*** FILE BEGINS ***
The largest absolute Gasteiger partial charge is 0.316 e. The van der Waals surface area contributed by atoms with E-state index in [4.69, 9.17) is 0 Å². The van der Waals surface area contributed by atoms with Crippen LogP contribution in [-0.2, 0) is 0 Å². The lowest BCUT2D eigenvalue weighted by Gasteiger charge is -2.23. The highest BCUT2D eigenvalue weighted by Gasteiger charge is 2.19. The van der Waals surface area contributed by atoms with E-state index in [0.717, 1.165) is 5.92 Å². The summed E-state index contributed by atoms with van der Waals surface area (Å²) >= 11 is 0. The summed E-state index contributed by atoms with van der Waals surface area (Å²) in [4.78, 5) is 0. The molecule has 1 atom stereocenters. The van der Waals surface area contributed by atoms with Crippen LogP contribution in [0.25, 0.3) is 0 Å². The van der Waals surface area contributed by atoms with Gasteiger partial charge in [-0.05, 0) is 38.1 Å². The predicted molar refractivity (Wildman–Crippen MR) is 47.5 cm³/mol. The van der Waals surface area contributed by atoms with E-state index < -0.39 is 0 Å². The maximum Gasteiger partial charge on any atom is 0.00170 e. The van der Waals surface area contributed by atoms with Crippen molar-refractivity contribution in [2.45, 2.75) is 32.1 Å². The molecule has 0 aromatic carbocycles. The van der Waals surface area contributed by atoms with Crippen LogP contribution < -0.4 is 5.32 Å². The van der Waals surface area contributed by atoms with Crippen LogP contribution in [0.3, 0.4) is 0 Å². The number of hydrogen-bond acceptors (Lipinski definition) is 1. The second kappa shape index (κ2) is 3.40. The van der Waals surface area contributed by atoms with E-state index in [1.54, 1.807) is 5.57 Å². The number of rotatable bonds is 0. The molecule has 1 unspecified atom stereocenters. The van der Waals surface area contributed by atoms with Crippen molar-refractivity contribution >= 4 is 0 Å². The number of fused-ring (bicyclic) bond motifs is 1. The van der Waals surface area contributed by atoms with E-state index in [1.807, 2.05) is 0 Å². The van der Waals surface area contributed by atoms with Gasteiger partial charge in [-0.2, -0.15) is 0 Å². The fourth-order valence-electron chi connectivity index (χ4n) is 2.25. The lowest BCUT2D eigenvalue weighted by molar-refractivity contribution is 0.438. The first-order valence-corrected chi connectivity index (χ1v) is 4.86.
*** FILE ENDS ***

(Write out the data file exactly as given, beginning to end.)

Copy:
The largest absolute Gasteiger partial charge is 0.316 e. The van der Waals surface area contributed by atoms with E-state index in [4.69, 9.17) is 0 Å². The van der Waals surface area contributed by atoms with Crippen LogP contribution in [-0.2, 0) is 0 Å². The lowest BCUT2D eigenvalue weighted by Gasteiger charge is -2.23. The highest BCUT2D eigenvalue weighted by Gasteiger charge is 2.19. The van der Waals surface area contributed by atoms with E-state index in [0.717, 1.165) is 5.92 Å². The summed E-state index contributed by atoms with van der Waals surface area (Å²) >= 11 is 0. The summed E-state index contributed by atoms with van der Waals surface area (Å²) in [4.78, 5) is 0. The molecule has 1 atom stereocenters. The van der Waals surface area contributed by atoms with Crippen LogP contribution in [0.25, 0.3) is 0 Å². The van der Waals surface area contributed by atoms with Gasteiger partial charge in [-0.05, 0) is 38.1 Å². The predicted molar refractivity (Wildman–Crippen MR) is 47.5 cm³/mol. The van der Waals surface area contributed by atoms with E-state index < -0.39 is 0 Å². The maximum Gasteiger partial charge on any atom is 0.00170 e. The van der Waals surface area contributed by atoms with Crippen molar-refractivity contribution in [2.45, 2.75) is 32.1 Å². The molecule has 0 aromatic carbocycles. The van der Waals surface area contributed by atoms with Crippen LogP contribution < -0.4 is 5.32 Å². The van der Waals surface area contributed by atoms with Crippen LogP contribution in [0.3, 0.4) is 0 Å². The number of hydrogen-bond acceptors (Lipinski definition) is 1. The second kappa shape index (κ2) is 3.40. The van der Waals surface area contributed by atoms with E-state index in [1.54, 1.807) is 5.57 Å². The number of rotatable bonds is 0. The molecule has 1 unspecified atom stereocenters. The van der Waals surface area contributed by atoms with Crippen molar-refractivity contribution >= 4 is 0 Å². The number of fused-ring (bicyclic) bond motifs is 1. The van der Waals surface area contributed by atoms with E-state index in [1.807, 2.05) is 0 Å². The van der Waals surface area contributed by atoms with Gasteiger partial charge in [-0.2, -0.15) is 0 Å². The fourth-order valence-electron chi connectivity index (χ4n) is 2.25. The lowest BCUT2D eigenvalue weighted by molar-refractivity contribution is 0.438. The first-order valence-corrected chi connectivity index (χ1v) is 4.86.